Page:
Breaking encryption is still stupid, part 5,487

Australian_flag-730x438This discussion is like being caught in some time loop where nobody is able to learn anything new.

The nice folks at Signal, makers of an excellent encrypted messaging app (seriously, if everyone threw away Whatsapp and Facebook Messenger and just used Signal the world would be nicer), have explained to the Australian government why their new law that attempts to ban encryption that works is as dumb as a box of rocks.

The developer pointed out that while the Australian government could try to block the service or restrict access, “this strategy hasn’t worked very well.”
Signal users will find a way, he suggested.

“If a country decided to apply pressure on Apple or Google to remove certain apps from their stores, switching to a different region is extremely trivial on both Android and iOS,” he continued. “Popular apps are widely mirrored across the internet. Some of them can even be downloaded directly from their official website.”

There are two main things that are not complicated but beyond the grasp of legislators (not just in Australia, but also the US and EU):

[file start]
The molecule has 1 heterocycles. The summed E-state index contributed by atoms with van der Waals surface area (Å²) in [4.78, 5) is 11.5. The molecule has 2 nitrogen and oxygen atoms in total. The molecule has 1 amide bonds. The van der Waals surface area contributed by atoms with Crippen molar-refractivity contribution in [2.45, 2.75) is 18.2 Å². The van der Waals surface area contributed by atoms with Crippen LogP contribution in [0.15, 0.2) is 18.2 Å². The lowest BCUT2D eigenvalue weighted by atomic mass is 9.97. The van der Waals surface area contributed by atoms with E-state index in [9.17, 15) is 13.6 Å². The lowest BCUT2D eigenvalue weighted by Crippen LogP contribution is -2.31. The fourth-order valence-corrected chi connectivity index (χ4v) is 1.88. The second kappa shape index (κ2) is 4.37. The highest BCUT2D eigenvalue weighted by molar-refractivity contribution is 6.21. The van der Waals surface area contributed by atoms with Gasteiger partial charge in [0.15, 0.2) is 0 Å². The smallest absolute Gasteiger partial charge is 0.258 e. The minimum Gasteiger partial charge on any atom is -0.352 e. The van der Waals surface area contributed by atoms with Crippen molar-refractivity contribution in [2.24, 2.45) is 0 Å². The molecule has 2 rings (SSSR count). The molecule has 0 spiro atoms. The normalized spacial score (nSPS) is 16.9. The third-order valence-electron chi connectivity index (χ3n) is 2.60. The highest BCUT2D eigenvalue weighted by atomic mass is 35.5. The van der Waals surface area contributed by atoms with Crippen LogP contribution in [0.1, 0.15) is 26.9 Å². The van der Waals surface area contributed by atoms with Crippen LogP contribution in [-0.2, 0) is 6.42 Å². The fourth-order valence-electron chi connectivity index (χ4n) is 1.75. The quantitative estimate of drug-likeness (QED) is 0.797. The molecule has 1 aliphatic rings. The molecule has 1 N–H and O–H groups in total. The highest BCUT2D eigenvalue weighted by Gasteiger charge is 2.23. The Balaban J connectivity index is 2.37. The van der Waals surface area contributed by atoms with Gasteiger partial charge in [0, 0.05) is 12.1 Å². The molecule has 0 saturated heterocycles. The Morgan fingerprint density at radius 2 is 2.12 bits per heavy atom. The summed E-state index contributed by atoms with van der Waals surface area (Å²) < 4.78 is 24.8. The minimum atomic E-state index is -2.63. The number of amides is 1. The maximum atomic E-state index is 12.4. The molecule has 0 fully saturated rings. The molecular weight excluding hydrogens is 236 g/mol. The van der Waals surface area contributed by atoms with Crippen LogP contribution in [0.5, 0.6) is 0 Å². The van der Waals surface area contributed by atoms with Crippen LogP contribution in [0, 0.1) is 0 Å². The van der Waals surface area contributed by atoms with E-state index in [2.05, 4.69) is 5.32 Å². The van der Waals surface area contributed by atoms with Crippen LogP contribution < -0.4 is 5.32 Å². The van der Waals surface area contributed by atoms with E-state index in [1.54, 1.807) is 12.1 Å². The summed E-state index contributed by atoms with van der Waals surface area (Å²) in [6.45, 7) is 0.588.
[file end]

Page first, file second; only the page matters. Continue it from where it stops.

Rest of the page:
• There is no backdoor into a system that magically only works for the good guys. If you build a backdoor for law enforcement, you’ve also built one for clever criminals, and yes, they are very clever.
  • If you try to just keep encrypted apps away from people, the very motivated will just find another way to get them, which isn’t hard, even if you have an iPhone.

So the next result will be every Australian user will be using apps with vulnerabilities that can be exploited by criminals, people out to do bad things will just use functioning encryption to hide, and nobody is better off.

Perhaps one day we can talk about policies that aren’t built on fantasies about how our technology works.

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